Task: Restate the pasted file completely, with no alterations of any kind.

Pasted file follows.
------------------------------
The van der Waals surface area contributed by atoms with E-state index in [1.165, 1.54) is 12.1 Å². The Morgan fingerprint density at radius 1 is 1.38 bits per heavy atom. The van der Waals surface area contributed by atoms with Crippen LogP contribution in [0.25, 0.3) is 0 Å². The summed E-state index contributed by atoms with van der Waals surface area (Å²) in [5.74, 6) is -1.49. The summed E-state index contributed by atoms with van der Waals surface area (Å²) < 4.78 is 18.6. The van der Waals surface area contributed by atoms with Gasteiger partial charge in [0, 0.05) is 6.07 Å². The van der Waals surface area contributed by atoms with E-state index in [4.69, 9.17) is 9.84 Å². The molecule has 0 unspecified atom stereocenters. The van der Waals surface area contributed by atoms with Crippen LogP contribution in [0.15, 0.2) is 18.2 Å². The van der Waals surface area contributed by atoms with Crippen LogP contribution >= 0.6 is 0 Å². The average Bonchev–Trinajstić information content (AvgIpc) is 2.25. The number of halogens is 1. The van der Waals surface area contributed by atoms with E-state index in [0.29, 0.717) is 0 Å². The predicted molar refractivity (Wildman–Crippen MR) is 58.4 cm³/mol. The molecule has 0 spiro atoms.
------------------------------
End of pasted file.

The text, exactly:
The van der Waals surface area contributed by atoms with E-state index in [1.165, 1.54) is 12.1 Å². The Morgan fingerprint density at radius 1 is 1.38 bits per heavy atom. The van der Waals surface area contributed by atoms with Crippen LogP contribution in [0.25, 0.3) is 0 Å². The summed E-state index contributed by atoms with van der Waals surface area (Å²) in [5.74, 6) is -1.49. The summed E-state index contributed by atoms with van der Waals surface area (Å²) < 4.78 is 18.6. The van der Waals surface area contributed by atoms with Gasteiger partial charge in [0, 0.05) is 6.07 Å². The van der Waals surface area contributed by atoms with E-state index in [4.69, 9.17) is 9.84 Å². The molecule has 0 unspecified atom stereocenters. The van der Waals surface area contributed by atoms with Crippen LogP contribution in [0.15, 0.2) is 18.2 Å². The van der Waals surface area contributed by atoms with Crippen LogP contribution >= 0.6 is 0 Å². The average Bonchev–Trinajstić information content (AvgIpc) is 2.25. The number of halogens is 1. The van der Waals surface area contributed by atoms with E-state index in [0.29, 0.717) is 0 Å². The predicted molar refractivity (Wildman–Crippen MR) is 58.4 cm³/mol. The molecule has 0 spiro atoms.